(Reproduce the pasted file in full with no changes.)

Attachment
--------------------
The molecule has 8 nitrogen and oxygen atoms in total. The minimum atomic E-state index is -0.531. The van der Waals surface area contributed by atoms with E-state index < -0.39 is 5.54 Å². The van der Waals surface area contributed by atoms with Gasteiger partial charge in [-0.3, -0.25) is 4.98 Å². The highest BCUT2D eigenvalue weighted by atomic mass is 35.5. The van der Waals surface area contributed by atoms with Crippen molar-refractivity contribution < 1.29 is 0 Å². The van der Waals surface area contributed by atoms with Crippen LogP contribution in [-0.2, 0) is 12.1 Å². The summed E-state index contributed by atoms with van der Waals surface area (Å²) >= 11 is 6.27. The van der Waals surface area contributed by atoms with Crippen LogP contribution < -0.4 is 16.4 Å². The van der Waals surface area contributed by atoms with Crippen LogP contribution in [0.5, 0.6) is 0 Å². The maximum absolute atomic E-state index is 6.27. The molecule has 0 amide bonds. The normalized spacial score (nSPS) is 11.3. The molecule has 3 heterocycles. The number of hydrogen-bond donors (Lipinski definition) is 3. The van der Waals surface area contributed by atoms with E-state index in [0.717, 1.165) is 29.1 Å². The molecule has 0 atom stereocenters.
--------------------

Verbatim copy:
The molecule has 8 nitrogen and oxygen atoms in total. The minimum atomic E-state index is -0.531. The van der Waals surface area contributed by atoms with E-state index < -0.39 is 5.54 Å². The van der Waals surface area contributed by atoms with Gasteiger partial charge in [-0.3, -0.25) is 4.98 Å². The highest BCUT2D eigenvalue weighted by atomic mass is 35.5. The van der Waals surface area contributed by atoms with Crippen molar-refractivity contribution < 1.29 is 0 Å². The van der Waals surface area contributed by atoms with Crippen LogP contribution in [-0.2, 0) is 12.1 Å². The summed E-state index contributed by atoms with van der Waals surface area (Å²) >= 11 is 6.27. The van der Waals surface area contributed by atoms with Crippen LogP contribution < -0.4 is 16.4 Å². The van der Waals surface area contributed by atoms with Crippen LogP contribution in [0.5, 0.6) is 0 Å². The maximum absolute atomic E-state index is 6.27. The molecule has 0 amide bonds. The normalized spacial score (nSPS) is 11.3. The molecule has 3 heterocycles. The number of hydrogen-bond donors (Lipinski definition) is 3. The van der Waals surface area contributed by atoms with E-state index in [0.717, 1.165) is 29.1 Å². The molecule has 0 atom stereocenters.